He helped his supporters take over the infrastructure of the Democratic Party in many states and much of the nation.
To have expected triumph with no push-back, is naive. (Though of course I hoped for triumph.) Obama triumphed and was mired in push-back for eight years.
Tim Carpenter, who started Progressive Democrats of America in 2004, a group that remained small but occasionally mighty despite absolute blackout in the media, which preferred to lavish coverage on the well-funded astro-turf offered angry bigots by the GOP’s billionaire donors, said push back was the proof that a group was effective.
So here comes the push-back, the wind and the waves.
To mix the metaphor, but I don’t know a better way to put it, naiveté is a noose. It’s offered to the principled by the corrupt, and it’s made to look lovely – a necklace of honor and incorruptibility. But put it on and all your adversary has to do is snap the levers they do control and you’re out of it. Inspect the noose. Don’t put it on.
Party leaders are vulnerable without people supporting them. They can’t tear down the structure; it’s too big. They can only get the hell out and go elsewhere. We can take over the structure. The leaders of the GOP are finding this out. They “won” their dishonest “elections” without real support – just media coverage of minority anger – and their implosion couldn’t happen to a more deserving party.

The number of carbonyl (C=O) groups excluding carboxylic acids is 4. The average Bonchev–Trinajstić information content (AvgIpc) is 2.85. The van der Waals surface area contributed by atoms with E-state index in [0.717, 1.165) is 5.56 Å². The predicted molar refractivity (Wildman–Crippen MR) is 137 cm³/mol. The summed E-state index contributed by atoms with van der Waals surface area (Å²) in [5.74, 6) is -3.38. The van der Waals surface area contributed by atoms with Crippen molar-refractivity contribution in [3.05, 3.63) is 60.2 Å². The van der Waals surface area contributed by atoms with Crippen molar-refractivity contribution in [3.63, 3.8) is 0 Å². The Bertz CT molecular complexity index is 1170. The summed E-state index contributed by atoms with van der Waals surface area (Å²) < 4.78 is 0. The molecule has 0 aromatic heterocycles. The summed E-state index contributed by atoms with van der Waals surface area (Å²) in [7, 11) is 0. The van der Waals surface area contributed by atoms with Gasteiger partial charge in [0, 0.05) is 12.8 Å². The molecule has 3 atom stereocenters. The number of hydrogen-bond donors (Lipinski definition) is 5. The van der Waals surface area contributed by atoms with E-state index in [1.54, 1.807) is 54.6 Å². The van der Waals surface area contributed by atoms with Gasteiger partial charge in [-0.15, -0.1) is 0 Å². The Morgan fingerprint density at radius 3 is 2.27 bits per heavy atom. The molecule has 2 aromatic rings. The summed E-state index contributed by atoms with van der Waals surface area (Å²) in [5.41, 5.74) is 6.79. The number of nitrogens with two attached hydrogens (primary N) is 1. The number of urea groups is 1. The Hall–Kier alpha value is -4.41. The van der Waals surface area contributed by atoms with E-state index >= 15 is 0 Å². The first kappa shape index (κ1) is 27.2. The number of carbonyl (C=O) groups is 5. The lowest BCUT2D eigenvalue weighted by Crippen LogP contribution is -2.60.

There’s no time nor any need for progressives to build a new structure. We can have the Democratic party. The last problem was the money and Bernie proved it’s there, in a majority of small contributions. Meanwhile, we can make money less important – it’s not speech.
But the push-back against the majority was ugly, when it came from the Democratic party’s public shrug about suppression of voters.
The suppression happened in myriad ways in small jurisdictions. Election integrity activists have been trying to trace official accountability for years – and have been successful in some cases. But it’s the Democratic party’s shrug that is so damning.
Still – to depend on powerful people to champion their own replacement is naive. People who honor and recognize the beauty of human development in politics are, unfortunately, rare. They prefer obedient operatives.
This planet needs us to be wily and wise. Americans are relatively free – as compared, in this historic moment, to Sudanese or Syrians -to turn fury and disgust into creative political action. In July, we can demand progressive governance replace special interests’ lobbying — and fixing elections – for perpetual war, racist economies, and Darwinian foreign policies that align with cruel power.